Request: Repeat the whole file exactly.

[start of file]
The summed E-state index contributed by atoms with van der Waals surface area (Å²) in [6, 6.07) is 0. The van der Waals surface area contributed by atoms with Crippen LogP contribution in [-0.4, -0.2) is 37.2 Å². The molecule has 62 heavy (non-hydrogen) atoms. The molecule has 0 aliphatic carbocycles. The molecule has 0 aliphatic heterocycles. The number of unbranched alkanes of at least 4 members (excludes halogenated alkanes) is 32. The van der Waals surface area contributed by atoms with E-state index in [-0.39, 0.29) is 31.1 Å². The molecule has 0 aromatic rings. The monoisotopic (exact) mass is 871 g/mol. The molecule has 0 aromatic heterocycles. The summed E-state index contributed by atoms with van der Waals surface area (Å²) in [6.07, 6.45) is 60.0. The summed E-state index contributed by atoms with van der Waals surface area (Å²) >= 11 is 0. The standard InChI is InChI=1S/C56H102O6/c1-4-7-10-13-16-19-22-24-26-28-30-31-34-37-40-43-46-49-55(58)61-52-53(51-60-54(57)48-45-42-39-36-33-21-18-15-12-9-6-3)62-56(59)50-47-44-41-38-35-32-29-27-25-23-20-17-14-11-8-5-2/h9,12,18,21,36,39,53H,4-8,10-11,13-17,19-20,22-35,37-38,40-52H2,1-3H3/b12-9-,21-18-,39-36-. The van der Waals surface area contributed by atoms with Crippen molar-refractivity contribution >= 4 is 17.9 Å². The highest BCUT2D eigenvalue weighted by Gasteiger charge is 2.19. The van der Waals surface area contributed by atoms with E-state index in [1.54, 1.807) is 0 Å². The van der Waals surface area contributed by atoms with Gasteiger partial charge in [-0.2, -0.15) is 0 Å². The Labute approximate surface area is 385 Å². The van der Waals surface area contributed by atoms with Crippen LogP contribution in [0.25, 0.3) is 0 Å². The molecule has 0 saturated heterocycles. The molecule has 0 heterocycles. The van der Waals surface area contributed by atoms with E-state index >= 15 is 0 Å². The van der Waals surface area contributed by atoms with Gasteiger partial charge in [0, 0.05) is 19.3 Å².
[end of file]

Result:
The summed E-state index contributed by atoms with van der Waals surface area (Å²) in [6, 6.07) is 0. The van der Waals surface area contributed by atoms with Crippen LogP contribution in [-0.4, -0.2) is 37.2 Å². The molecule has 62 heavy (non-hydrogen) atoms. The molecule has 0 aliphatic carbocycles. The molecule has 0 aliphatic heterocycles. The number of unbranched alkanes of at least 4 members (excludes halogenated alkanes) is 32. The van der Waals surface area contributed by atoms with E-state index in [-0.39, 0.29) is 31.1 Å². The molecule has 0 aromatic rings. The monoisotopic (exact) mass is 871 g/mol. The molecule has 0 aromatic heterocycles. The summed E-state index contributed by atoms with van der Waals surface area (Å²) in [6.07, 6.45) is 60.0. The summed E-state index contributed by atoms with van der Waals surface area (Å²) >= 11 is 0. The standard InChI is InChI=1S/C56H102O6/c1-4-7-10-13-16-19-22-24-26-28-30-31-34-37-40-43-46-49-55(58)61-52-53(51-60-54(57)48-45-42-39-36-33-21-18-15-12-9-6-3)62-56(59)50-47-44-41-38-35-32-29-27-25-23-20-17-14-11-8-5-2/h9,12,18,21,36,39,53H,4-8,10-11,13-17,19-20,22-35,37-38,40-52H2,1-3H3/b12-9-,21-18-,39-36-. The van der Waals surface area contributed by atoms with Crippen molar-refractivity contribution >= 4 is 17.9 Å². The highest BCUT2D eigenvalue weighted by Gasteiger charge is 2.19. The van der Waals surface area contributed by atoms with E-state index in [1.54, 1.807) is 0 Å². The van der Waals surface area contributed by atoms with Gasteiger partial charge in [-0.2, -0.15) is 0 Å². The Labute approximate surface area is 385 Å². The van der Waals surface area contributed by atoms with Crippen LogP contribution in [0.25, 0.3) is 0 Å². The molecule has 0 saturated heterocycles. The molecule has 0 heterocycles. The van der Waals surface area contributed by atoms with E-state index >= 15 is 0 Å². The van der Waals surface area contributed by atoms with Gasteiger partial charge in [0, 0.05) is 19.3 Å².